CHICAGO (Sept. 24, 2020) – Five months after Illinois Senate President Don Harmon asked Congress for a more than $40 billion COVID-19 bailout, with $10 billion, or nearly a quarter of the total requested intended for the state’s infamously underfunded pensions, new legislation filed in the U.S. House today would protect taxpayers from this kind of fiscal mismanagement if the federal government does offer additional aid beyond the $200 billion already provided in financial relief to state and local governments.
U.S. Rep. Darin LaHood, R-IL, filed legislation modeled after the Illinois Policy Institute’s Taxpayer Protection Program, which places conditions on states receiving federal funds to ensure aid money is used for its intended purpose: To support critical government services and bolster a strong economic recovery.
LaHood’s legislation would structure federal aid as forgivable loans, similar to the Paycheck Protection Program, with forgiveness only available to states that either meet, or enact reforms to meet, the program’s conditions for sound finances. It allows for up to $186 billion in federal and state aid, with $100 billion for states, $75 billion for local governments, $8 billion for tribal governments and $3 billion for territories. Aid must not be allocated to debt or pension spending, and is also limited to each state’s actual, experienced revenue losses.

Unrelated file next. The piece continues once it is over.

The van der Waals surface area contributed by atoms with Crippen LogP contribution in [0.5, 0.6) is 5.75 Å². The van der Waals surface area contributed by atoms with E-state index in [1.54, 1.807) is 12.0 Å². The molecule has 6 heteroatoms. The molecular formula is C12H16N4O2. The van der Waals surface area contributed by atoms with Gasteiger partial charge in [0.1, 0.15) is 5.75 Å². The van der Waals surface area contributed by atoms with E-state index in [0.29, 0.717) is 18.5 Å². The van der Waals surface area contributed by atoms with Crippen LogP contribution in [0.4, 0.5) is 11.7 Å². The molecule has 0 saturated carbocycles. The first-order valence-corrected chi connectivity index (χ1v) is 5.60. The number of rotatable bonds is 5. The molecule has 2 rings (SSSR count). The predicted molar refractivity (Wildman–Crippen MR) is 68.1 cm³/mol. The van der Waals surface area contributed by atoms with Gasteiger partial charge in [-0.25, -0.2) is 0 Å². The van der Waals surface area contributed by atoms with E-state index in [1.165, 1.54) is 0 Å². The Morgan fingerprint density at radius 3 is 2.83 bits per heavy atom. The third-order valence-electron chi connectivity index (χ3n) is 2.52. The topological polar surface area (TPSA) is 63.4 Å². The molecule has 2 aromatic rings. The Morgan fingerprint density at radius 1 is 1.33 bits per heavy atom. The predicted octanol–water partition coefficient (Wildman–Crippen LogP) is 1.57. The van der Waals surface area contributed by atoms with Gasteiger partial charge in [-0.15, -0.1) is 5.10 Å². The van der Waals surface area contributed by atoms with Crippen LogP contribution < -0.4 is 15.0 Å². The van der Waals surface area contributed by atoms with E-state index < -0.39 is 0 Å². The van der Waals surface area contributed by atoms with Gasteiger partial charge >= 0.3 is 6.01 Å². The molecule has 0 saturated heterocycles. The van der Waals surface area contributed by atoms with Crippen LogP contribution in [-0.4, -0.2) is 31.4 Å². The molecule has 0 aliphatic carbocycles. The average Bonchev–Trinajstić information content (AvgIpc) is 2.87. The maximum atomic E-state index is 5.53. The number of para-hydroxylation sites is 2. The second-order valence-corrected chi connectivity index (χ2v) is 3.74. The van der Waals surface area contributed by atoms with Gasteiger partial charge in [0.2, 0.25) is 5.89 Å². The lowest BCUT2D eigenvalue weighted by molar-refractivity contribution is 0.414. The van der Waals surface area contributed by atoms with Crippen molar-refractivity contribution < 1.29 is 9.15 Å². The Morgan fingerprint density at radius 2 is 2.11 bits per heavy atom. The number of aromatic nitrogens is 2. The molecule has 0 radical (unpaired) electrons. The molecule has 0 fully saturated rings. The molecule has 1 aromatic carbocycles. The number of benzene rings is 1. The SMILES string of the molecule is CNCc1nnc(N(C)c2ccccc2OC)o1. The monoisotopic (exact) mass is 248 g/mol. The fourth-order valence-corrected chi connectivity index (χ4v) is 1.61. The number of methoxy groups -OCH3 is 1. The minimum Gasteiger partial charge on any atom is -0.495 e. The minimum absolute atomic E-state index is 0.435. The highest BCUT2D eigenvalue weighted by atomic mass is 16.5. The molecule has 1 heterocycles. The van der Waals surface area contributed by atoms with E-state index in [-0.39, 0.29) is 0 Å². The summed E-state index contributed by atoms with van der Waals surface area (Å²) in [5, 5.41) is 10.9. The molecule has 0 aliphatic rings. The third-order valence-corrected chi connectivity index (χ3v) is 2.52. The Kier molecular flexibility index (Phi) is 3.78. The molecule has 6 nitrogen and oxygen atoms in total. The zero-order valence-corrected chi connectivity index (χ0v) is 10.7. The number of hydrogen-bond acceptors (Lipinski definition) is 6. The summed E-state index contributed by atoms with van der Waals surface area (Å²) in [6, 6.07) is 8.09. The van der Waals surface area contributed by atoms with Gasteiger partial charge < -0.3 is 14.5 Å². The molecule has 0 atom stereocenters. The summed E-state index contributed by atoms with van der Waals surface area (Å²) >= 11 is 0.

States such as Illinois, New Jersey and Connecticut have mismanaged finances for decades, causing them to accumulate immense debt burdens, namely due to unfunded pension liabilities. Harmon’s initial bailout request makes it clear that federal aid would bail out legacy debt burdens unless the federal government stipulates strong taxpayer protections be attached to any aid money.